The Sun Journal asked readers how they would save Lost Valley ski resort in Auburn. Some of their ideas and owners’ reactions:
“All you’ve got to do is connect with Bates College, make a deal with them, all students can go there and ski for nothing. They make the payment that they need, the $50,000. That would keep all the students interested in skiing and local.” Anonymous, Greene
Connie King: “We already do free skiing for the students, for Bates College and Central Maine Community College. We have a program we set up for them; they pay $3.75 per student, it comes out of their athletic fund and they ski free.”
She’s heard from some Bates students that they’d like to get more involved.
“I would LOVE to sit on a BOD” — board of directors — “(which they absolutely need) and throw around ideas and be part of the revitalization of LV. I believe it could be a fantastic year-round venue.” Beryle Martin, Auburn
King: “That’s kind of what the Friends of Lost Valley is (becoming.)” The Friends group organized this summer. It meets Mondays at 6 p.m. at Lost Valley.
Owners said Wednesday they intend to form a board of directors as part of plans to turn the ski resort around.
“What that place needs is passion and new life and wind in its sails … If they can’t turn it into something like it used to be, then turn it over to someone or a group that wants to see it succeed and flourish like I know it can.” Adam Laperle
Lincoln Hayes: “There have been several (potentially interested buyers). The debt service scares them away.”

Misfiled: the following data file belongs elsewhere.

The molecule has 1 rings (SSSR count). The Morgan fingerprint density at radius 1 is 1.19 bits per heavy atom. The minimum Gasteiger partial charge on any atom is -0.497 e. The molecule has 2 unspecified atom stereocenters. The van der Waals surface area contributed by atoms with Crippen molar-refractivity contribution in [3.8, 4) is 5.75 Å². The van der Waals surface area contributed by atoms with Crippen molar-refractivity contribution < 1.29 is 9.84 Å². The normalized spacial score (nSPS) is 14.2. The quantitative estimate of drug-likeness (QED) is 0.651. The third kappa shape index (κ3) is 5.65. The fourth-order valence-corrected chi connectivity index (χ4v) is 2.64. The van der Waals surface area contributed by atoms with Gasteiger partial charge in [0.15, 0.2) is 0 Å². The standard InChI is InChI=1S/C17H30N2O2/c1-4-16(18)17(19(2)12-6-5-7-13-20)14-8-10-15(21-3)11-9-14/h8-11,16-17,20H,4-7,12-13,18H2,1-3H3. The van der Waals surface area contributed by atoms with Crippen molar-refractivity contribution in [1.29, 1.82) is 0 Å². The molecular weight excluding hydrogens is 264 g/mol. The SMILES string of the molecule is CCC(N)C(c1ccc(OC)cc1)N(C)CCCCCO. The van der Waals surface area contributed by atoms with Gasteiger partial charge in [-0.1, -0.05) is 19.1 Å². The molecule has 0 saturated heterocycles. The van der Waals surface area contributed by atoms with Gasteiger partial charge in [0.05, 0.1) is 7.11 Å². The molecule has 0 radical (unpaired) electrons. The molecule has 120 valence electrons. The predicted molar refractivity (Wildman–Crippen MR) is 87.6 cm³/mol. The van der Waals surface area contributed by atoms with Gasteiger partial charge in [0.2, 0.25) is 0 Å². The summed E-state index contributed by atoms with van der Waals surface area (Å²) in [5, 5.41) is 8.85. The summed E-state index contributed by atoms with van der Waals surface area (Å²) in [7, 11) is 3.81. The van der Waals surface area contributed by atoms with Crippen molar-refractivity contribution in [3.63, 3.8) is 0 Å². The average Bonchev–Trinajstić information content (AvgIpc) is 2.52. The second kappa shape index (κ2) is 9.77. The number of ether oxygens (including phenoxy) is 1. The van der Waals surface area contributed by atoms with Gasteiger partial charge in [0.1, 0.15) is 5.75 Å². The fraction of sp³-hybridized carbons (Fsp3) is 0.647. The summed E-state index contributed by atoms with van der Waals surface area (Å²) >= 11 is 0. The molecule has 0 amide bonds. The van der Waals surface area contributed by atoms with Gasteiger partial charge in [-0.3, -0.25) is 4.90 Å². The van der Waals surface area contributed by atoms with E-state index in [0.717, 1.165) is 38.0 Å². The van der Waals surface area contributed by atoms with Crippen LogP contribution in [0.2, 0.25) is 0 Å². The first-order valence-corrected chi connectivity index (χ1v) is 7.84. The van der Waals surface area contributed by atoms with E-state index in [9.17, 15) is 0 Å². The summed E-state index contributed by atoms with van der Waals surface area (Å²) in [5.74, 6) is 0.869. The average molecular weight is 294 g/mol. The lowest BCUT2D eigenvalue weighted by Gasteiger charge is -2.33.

Hayes said he’s interested in eventually creating a 501(c)(3) nonprofit to own and operate Lost Valley, which that isn’t likely until the ski resort’s books are back in the black.
“OK, first off the food. Now it is average food, not saying it should be great, but AVERAGE food needs to be sold at an AVERAGE price.” Evan Mancini, Auburn
King: “When you compare to Sunday River and places like that, they are a lot lower. It’s good feedback.”
Hayes: “That’s one of the things we do need to correct — regardless of the price of the items, we don’t know how to manage it. Now, you come up, you order what you want. Sunday River or Shawnee has a system, you’ve got your soups and your chowders on this wall, self-serve. You want it, you grab it and go. That’s been one of our challenges. That’s one of the things that is going to have to change.”
“One of the last things I believe LV needs to work on is marketing and cosmetics. I think if the owners put their best foot forward in keeping the parking lot cleaned, just bumping up their standards, they will see a big turn around. No one wants to drive in the parking lot and worry about bottoming out. I also think that having someone market the mountain better, as not only a place for freestyle skiers but a genuine race hill and fun place to ski, they can pull it together.” Evan Mancini
Hayes: “We have put a lot of money into the place, I’ve got a whole list. The unfortunate thing is, what we’ve done is not that beautification. It does not show. What people don’t see … we’ve rebuilt all four terminals on the lifts, that’s $30,000 each. No shiny paint, that’s just all the internals.”
King: “There’s no budget for that right now but we’d certainly love to.”
Hayes said unsuccessful efforts have been made to find someone to market the mountain, but that they’re actively trying to find someone again.
Hayes: “It’s underutilized. That building sits idle five days a week. We’re basically open Christmas, if we’re lucky, to February vacation, then everybody’s learned what they need to learn and they’ve gone off to the big hills in March. We have to figure out a way to find somebody that can market for us to fill that building a few days a week during the other 9.5 months, 10 months.”
Suggestions and responses were edited for length.